Like powerful metaphors, powerful similes work their magic by creating images with details of sound, sight, taste, smell, and touch. Shakespeare was the master of the simile, but modern pros know how to use this figure of speech to achieve powerful results as well. Pulitzer Prize-winning author Michael Chabon constructs brilliant, sensory similes in his 1995 novel Wonder Boys, such as this one: “The whiskey tasted like bear steaks and river mud and the flesh of an oak tree.” You've probably never tasted any of these three things, but you immediately know what Chabon is saying: There was an intense smokiness and earthiness — life — in that swallow.
Another of his compelling similes paints a picture with both sight and sound: “The top [of the car] was down and I listened to the hiss of the wheels against the street, the flow of wind over the car, the sound of Stan Getz blowing faintly from the speakers and trailing out into the air behind us like a pearly strand of bubbles from a pipe.” The language isn't flowery, it's simple and straightforward, and we connect with the image quickly and hear the music floating by.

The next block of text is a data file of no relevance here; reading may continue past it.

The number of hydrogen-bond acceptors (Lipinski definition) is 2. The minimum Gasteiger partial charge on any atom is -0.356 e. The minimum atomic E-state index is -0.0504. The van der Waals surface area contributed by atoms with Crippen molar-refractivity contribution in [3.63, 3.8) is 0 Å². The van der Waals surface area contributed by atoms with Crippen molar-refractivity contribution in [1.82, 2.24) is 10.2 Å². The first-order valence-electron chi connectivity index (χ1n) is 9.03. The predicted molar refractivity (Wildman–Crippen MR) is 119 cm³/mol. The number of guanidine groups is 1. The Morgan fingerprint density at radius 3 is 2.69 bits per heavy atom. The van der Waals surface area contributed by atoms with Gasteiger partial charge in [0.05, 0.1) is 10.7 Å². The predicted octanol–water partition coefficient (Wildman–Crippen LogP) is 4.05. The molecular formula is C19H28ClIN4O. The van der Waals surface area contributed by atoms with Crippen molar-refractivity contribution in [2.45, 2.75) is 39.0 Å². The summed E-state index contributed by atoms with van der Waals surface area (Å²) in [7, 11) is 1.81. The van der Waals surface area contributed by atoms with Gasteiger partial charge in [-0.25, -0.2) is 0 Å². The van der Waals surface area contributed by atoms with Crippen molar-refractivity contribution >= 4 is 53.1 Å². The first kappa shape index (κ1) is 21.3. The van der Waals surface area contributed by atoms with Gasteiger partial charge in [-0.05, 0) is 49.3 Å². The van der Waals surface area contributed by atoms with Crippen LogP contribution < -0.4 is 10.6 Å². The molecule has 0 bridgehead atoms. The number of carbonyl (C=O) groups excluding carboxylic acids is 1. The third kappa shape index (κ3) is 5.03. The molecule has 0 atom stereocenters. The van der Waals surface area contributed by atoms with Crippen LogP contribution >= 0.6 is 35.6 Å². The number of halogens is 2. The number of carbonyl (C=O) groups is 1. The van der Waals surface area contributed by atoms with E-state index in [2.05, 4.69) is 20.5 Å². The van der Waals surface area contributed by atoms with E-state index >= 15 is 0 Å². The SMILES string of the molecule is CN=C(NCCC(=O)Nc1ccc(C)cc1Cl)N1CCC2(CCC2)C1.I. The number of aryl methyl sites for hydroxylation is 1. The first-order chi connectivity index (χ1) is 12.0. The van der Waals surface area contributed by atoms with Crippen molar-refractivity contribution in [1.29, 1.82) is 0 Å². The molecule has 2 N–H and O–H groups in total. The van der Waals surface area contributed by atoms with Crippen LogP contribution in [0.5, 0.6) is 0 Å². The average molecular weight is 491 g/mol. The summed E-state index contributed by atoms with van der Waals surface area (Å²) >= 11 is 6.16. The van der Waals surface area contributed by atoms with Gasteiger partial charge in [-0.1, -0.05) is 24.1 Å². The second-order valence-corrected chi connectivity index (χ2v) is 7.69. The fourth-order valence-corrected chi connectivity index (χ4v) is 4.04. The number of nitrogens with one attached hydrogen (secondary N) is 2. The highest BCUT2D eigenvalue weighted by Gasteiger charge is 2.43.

When should I use a simile?
There are no rules to follow, but you may want to consider inserting similes if your writing seems a little plain or unexciting. Similes can add vigor to your words while they give insight to your readers.